Garcia was born in Mexico and came to the United States as a child with his parents. Seeing the challenges people faced in his immigrant community of Shelton, Wash., inspired him to want to help. He was still in high school when he declared his dream of becoming a doctor.

“As I grew up, I noticed a bunch of health disparities that we were going through, and I understood that all that was because of our immigrant status,” says Garcia, 26. “So, since I was about 15, I was like, ‘I want to be a doctor.’ I didn’t even know what that meant. … No one in my family has a high school education.”

He worked hard in high school and through undergraduate studies in molecular biology. Still, he sometimes wondered if he’d set an unattainable goal.

“I do feel like I’m really determined, but I’ve had a lot of times where I’ve really doubted myself, where I’m like, ‘This is so dumb. It’s pretty much impossible for me to go to med school and I should be helping my family out,’” he says.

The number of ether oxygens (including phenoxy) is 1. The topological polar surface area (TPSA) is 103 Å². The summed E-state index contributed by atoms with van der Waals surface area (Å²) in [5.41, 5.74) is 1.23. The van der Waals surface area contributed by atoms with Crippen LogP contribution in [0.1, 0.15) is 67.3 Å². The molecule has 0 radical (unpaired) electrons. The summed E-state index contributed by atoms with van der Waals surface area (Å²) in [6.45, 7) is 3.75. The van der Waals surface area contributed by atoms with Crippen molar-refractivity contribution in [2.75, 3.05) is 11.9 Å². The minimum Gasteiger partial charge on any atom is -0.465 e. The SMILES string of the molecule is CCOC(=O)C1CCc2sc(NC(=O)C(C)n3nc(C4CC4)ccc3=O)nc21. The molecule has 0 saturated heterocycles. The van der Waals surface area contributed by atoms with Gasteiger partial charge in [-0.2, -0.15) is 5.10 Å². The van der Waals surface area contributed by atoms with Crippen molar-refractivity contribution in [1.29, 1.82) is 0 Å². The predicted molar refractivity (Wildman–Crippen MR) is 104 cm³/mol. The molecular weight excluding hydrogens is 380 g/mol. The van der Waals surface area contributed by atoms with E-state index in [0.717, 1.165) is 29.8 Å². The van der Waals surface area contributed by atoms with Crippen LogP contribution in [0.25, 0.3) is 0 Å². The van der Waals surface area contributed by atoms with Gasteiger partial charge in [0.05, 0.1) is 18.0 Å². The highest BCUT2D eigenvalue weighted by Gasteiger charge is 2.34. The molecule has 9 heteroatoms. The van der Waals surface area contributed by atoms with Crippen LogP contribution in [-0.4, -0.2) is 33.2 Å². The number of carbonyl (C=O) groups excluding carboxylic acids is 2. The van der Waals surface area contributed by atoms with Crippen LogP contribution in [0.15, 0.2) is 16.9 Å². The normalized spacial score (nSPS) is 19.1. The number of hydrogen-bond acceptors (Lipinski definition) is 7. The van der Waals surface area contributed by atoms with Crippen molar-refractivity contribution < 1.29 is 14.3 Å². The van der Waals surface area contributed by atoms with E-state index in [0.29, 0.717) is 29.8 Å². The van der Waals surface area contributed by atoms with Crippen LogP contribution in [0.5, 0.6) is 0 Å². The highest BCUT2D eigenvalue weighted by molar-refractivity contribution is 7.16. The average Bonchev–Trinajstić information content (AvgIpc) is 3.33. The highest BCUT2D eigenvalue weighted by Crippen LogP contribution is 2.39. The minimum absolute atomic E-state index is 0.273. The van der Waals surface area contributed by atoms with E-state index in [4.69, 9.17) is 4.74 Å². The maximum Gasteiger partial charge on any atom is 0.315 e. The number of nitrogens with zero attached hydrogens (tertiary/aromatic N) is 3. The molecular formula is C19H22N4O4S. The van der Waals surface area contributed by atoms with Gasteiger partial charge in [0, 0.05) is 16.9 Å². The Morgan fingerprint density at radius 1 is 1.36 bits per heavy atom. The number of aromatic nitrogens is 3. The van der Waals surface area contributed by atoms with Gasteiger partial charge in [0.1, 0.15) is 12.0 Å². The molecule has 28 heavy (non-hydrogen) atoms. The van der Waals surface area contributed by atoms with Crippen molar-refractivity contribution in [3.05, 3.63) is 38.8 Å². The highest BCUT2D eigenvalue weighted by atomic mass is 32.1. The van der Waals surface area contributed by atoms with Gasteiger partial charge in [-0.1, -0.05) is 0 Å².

To keep himself motivated, he wrote down all the reasons he was pursuing this dream. He posted photos of his family on his computer and reflected on what their life was like as migrant field workers.

“I would think about how hard that was,” Garcia says. ”I’d think about how much they’d sacrificed for me — I’m not going to give up.”

His parents didn’t understand what he was endeavoring to do, Garcia says, until they saw him on Telemundo, the national Spanish-language television network, where he and Aleman were featured for their inspirational online profile.

“I feel like that’s when they were like, ‘Oh, wow, this is a huge deal.”

Blazing a new trail

Aleman had to dig deep, too, to follow a path he’d seen no examples of.

“Growing up in South Central, I didn’t know anybody that went to college,” he says.

He wanted to try it and earned good enough grades in high school to get free tuition to California State University, Northridge. He says his uncles pressured him, though, to skip college and get a job to help the family.

“They wanted me to start working right after high school,” says Aleman, 26. “My dad was in jail a lot when I was growing up, so my family knew that my mom didn’t really have that support.”